Morgan County spends the day honoring Dr. King at the Morgan County African American Museum
“It’s been said by many writers that the wealthiest place in the world is the cemetery, because all the dreams, all the potential, all the possibilities are not realized. Isn’t that sad?” lamented Hillman on the porch of the African-American Museum. “We’re here for a purpose. Why can’t there be more people like King”
As Negro Spirituals chimed from a stereo, Hillman takes a minute to express her thoughts on four Civil Rights posters hanging from the exterior walls of the museum. They are motivational posters, the ones you’d see in a history classroom with a snapshot of the Movement above a quote in white text on a black background. These are scenes that teach the generations removed from that era the sobering reality and extent of a vast struggle. For others, they are a not forgotten and ever present memory.
Three children drenched by pressure hoses on a street corner, the water puncturing and bruising the skin of their lower backs as they cry in pain.
“Freedom is not free. Never was never has been. Never will be,” Hillman said. “They had gotten tired of being sick and tired of what was going around them. The racism, the beat downs.”
Three separate entrances to a bathroom facility, one for each gender and, as if placing blacks in a category of inhuman , one labeled “colored.” Above the picture reads “1962,” only 50 years ago.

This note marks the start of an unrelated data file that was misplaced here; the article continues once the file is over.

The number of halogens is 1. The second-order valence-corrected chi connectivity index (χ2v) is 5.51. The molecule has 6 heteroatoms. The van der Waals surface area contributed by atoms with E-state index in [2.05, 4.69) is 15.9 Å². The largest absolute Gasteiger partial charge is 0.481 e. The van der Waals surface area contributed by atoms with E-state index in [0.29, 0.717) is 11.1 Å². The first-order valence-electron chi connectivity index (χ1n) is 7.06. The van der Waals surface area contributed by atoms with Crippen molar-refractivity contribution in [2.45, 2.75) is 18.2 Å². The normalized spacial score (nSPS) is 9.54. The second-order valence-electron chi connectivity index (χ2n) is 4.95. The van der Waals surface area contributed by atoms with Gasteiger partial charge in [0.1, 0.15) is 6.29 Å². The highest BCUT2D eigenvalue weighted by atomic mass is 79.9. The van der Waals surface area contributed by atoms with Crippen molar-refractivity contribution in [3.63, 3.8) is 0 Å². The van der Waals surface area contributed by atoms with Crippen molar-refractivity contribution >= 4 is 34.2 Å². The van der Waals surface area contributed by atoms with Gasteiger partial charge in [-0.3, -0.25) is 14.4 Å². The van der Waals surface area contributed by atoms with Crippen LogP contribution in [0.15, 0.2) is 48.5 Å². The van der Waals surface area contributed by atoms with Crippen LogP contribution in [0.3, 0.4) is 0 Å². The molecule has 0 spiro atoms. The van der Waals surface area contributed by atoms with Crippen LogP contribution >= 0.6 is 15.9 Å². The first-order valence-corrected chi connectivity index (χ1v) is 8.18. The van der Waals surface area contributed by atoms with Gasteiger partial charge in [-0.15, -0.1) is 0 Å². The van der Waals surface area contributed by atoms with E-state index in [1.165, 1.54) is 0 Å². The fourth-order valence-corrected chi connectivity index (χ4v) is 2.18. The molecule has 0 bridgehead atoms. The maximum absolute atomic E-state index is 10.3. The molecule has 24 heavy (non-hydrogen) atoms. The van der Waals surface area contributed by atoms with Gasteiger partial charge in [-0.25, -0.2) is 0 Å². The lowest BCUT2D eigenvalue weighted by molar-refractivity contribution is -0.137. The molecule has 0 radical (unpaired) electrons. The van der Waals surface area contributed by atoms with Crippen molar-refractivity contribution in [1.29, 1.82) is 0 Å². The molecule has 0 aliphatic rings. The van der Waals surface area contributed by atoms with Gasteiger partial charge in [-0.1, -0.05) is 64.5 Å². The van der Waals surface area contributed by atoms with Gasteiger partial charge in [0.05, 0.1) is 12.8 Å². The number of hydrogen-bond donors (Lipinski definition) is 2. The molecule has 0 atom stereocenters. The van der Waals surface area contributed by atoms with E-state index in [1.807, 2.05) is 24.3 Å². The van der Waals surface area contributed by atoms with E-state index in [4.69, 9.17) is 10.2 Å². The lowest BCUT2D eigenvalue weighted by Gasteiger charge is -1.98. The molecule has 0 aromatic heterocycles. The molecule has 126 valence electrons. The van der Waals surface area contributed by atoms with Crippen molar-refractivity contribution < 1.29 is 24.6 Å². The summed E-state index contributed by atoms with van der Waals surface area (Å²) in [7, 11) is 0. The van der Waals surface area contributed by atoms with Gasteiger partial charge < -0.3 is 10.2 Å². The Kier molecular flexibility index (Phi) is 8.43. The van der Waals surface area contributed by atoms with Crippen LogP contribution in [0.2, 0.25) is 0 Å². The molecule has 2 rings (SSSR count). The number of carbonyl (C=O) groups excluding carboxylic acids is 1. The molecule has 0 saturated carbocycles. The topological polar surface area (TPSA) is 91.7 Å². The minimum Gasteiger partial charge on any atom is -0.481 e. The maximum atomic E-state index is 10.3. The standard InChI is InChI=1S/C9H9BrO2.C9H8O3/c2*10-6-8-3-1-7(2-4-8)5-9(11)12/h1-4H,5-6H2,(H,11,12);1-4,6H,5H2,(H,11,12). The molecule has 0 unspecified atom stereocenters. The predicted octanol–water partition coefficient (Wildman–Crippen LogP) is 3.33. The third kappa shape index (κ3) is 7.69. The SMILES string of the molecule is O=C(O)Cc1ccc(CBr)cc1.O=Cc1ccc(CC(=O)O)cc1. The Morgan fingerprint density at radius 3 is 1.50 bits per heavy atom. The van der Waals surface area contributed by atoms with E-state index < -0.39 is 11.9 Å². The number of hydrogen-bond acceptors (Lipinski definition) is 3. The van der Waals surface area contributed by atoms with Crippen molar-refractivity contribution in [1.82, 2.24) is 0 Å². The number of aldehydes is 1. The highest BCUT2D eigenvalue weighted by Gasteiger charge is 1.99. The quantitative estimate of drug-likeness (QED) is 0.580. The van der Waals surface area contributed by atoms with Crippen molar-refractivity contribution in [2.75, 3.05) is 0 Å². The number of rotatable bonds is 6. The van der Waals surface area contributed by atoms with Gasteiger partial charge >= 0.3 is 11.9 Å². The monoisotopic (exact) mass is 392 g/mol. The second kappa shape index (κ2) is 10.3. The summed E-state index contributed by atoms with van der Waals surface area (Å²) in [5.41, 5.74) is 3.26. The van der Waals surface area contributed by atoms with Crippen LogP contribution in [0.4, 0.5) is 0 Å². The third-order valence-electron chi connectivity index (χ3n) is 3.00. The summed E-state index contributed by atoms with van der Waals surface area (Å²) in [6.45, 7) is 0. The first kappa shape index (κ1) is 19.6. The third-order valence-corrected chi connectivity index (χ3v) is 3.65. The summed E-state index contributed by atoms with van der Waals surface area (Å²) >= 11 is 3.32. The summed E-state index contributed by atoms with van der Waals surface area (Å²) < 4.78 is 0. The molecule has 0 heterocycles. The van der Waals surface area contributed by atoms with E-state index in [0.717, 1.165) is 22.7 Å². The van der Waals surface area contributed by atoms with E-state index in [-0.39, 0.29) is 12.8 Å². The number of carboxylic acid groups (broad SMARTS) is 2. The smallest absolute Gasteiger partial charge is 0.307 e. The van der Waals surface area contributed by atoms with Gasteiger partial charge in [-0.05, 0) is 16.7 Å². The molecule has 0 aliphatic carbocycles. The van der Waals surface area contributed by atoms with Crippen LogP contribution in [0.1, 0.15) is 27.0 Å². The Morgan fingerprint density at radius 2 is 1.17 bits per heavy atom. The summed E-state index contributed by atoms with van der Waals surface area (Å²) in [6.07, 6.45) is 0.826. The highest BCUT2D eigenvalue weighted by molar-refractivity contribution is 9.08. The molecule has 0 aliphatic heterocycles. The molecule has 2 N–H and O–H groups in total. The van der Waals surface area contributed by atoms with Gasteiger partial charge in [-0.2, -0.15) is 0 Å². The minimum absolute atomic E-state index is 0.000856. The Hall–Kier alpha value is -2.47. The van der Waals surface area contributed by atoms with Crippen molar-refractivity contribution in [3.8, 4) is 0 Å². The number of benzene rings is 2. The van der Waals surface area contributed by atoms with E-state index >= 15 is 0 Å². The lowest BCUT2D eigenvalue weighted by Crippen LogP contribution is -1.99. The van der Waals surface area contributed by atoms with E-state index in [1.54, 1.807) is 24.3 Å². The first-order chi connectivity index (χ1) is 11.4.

“They knew change was not going to come by osmosis. You had to actively pursue it,” Hillman said. “It is an awesome period that these men and women sacrificed to accomplish for us. They did it on our behalf.”
Thousands of people gathering for King’s 1963 Freedom March on D.C. and then a shot of a solitary King staring pensively out his jail cell.
“The thing that I loved about Martin Luther King, Malcolm X and Medgar Evers is that they had families and that didn’t inhibit them from putting themselves on the line,” Hillman said. “Even when he made that speech, I’m quite sure he thought within himself that he knew he was going to be killed. He willfully, willingly gave himself.”
Inside the museum, Hillman dedicated two rooms for video on King’s legacy, one a documentary and the other a 1978 film with an actor portraying King. The two movies showed the good and the ugly of the Civil Rights movement, the latter opening with riots erupting in opposition to a Memphis march led by King.
In a third room, while the Ebony Magazine exhibit is still on display, the covers of King and his wife, Coretta Scott King, inspire, along with books about the King family, several authored by King himself.
“He was a beautiful person,” she said. “He was set forth at birth in his mother’s womb with a purpose and only he could accomplish it.”
Visitor Dana Gipson said she is always overwhelmed by a sense of history when she visits the museum with her children. “The pictures make you aware of the life challenges they faced and remind you these are people who chose to do the right thing,” she said.
Printed in the January 19, 2012 edition